I recently got an email from a reader that made me think a little bit. His question was: Do you have any good ideas on how to keep technicians?
In my 35-plus years in the industry, I’ve counseled hundreds of shops and have had the good fortune of meeting thousands of techs. Not that this makes me any kind of expert, but I’ve developed clear opinions from these relationships and experiences. So here are my thoughts.
First, let’s get the No. 1 complaint off the table: compensation. Remember, the market sets the rate. If you try to discount that rate, you’ll lose people constantly. It’s important to evaluate your market regularly and have a competitive compensation plan. Don’t do what you hear people are doing three states away or in a different market. Your business model needs to include rates in your local area that are competitive. The exception is if you wish to run a noncompetitive shop and provide less than what customers in your area expect. Evaluate your employees’ skill sets and experience and pay them accordingly. If you don’t, you’ll never get past that first hurdle of retaining good talent.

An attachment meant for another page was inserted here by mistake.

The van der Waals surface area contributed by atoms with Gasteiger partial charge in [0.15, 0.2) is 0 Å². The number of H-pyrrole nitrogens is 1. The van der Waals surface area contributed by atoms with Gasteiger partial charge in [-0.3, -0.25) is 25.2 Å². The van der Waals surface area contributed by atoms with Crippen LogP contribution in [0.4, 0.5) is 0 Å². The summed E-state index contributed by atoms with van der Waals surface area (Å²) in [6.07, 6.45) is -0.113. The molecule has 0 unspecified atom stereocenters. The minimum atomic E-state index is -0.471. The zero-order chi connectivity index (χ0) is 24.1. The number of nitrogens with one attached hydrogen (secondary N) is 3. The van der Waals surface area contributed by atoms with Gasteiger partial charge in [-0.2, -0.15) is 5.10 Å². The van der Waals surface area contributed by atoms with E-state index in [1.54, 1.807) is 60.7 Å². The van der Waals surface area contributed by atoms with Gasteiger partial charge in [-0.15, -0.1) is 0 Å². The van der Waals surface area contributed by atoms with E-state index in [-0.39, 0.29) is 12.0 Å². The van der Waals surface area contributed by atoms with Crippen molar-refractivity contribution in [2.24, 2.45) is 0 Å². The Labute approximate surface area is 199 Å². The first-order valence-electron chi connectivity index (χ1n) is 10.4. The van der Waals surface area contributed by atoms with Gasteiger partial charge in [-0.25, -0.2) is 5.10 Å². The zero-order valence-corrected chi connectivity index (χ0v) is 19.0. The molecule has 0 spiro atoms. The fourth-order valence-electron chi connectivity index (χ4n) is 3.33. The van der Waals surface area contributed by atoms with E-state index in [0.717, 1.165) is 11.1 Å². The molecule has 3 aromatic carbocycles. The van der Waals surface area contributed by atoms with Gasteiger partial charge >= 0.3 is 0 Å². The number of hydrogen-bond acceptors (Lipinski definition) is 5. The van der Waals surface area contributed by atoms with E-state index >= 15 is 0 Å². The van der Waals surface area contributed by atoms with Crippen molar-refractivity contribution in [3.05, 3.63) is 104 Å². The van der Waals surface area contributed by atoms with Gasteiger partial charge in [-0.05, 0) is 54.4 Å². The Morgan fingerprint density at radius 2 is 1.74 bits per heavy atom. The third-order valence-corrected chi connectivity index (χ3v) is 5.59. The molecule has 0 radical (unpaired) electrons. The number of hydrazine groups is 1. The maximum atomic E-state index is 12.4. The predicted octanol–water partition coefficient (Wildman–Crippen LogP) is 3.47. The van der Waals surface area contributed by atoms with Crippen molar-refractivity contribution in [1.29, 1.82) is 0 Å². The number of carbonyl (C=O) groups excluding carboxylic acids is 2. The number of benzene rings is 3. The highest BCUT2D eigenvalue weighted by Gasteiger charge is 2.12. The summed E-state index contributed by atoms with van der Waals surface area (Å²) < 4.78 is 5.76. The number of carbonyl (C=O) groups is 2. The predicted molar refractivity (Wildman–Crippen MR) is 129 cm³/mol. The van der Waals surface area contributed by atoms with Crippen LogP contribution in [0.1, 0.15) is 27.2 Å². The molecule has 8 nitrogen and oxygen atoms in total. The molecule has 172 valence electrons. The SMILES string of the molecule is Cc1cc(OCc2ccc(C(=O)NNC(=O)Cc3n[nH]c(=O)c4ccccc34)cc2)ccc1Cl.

The next issue is a little less clear. Since most of us out there are Baby Boomers, it’s even grayer. We were taught that we were lucky to have a job and should be grateful for a paycheck. That’s all changed. Today, it’s, “Is my shop a good place to work?” What type of environment is it?
Start by looking at the office. This is as good as it gets in most shops. If you see things you don’t like, it’s only worse in the shop.
Remember, you set the example in the shop. If you let things slide, so will your employees. This sometimes leads to a not-so-good-looking environment. Your employees spend at least one-third of their life at work and want it to be a desirable place to be.
What’s the demeanor of the shop? Do people get along, and does it foster a team environment? If not, people get petty and riffs will be ongoing. Do the workers feel valued? Positive reinforcement and a thank you go a long way.
Do your people have the training and equipment they need to do their job to the best of their abilities? This is one area many owners overlook because it takes an investment to stay current. Remember, an updated item of equipment can many times pay for itself quickly in efficiency gains. New, shiny equipment at the shop across town can look pretty good to a tech who’s suffering with old technology.
On the training subject, if a tech is well-trained and confident, he or she will be more efficient at the repairs.
It really starts with us. People stay with organizations they like. Of course, they have to have the right skill set for their job, but we need to ensure they have a good environment to do that work in. It’s a fact that some will go just because they’re nomadic individuals. You can’t stop this behavior. The others who are good need to stay in our organizations. Be sure you’re paying attention and asking the question, “Is this a good place to work?”
Remember, people are our most valuable resource. See you at NACE!